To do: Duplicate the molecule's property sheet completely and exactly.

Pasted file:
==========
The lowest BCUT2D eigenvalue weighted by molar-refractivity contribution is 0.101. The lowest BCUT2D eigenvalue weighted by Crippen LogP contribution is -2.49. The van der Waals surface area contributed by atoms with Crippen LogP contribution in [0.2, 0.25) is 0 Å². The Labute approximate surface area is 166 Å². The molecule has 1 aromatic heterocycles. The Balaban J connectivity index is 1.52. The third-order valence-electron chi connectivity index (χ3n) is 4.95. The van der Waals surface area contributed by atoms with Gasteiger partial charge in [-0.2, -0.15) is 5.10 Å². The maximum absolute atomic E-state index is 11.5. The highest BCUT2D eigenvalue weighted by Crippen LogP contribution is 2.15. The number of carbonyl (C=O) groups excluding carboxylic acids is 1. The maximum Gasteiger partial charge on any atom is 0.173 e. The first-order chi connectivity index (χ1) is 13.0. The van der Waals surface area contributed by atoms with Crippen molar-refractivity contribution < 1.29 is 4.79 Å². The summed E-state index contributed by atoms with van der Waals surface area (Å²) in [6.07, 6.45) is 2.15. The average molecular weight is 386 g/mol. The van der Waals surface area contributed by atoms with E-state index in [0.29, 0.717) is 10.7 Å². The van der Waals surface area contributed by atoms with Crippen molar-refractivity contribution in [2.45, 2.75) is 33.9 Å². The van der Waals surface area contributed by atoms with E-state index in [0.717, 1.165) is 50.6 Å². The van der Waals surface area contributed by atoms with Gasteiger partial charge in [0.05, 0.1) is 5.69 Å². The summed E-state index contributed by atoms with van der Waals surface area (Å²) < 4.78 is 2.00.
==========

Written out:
The lowest BCUT2D eigenvalue weighted by molar-refractivity contribution is 0.101. The lowest BCUT2D eigenvalue weighted by Crippen LogP contribution is -2.49. The van der Waals surface area contributed by atoms with Crippen LogP contribution in [0.2, 0.25) is 0 Å². The Labute approximate surface area is 166 Å². The molecule has 1 aromatic heterocycles. The Balaban J connectivity index is 1.52. The third-order valence-electron chi connectivity index (χ3n) is 4.95. The van der Waals surface area contributed by atoms with Gasteiger partial charge in [-0.2, -0.15) is 5.10 Å². The maximum absolute atomic E-state index is 11.5. The highest BCUT2D eigenvalue weighted by Crippen LogP contribution is 2.15. The number of carbonyl (C=O) groups excluding carboxylic acids is 1. The maximum Gasteiger partial charge on any atom is 0.173 e. The first-order chi connectivity index (χ1) is 13.0. The van der Waals surface area contributed by atoms with Crippen molar-refractivity contribution < 1.29 is 4.79 Å². The summed E-state index contributed by atoms with van der Waals surface area (Å²) in [6.07, 6.45) is 2.15. The average molecular weight is 386 g/mol. The van der Waals surface area contributed by atoms with E-state index in [0.29, 0.717) is 10.7 Å². The van der Waals surface area contributed by atoms with Crippen molar-refractivity contribution in [2.45, 2.75) is 33.9 Å². The van der Waals surface area contributed by atoms with E-state index in [0.717, 1.165) is 50.6 Å². The van der Waals surface area contributed by atoms with Gasteiger partial charge in [0.05, 0.1) is 5.69 Å². The summed E-state index contributed by atoms with van der Waals surface area (Å²) < 4.78 is 2.00.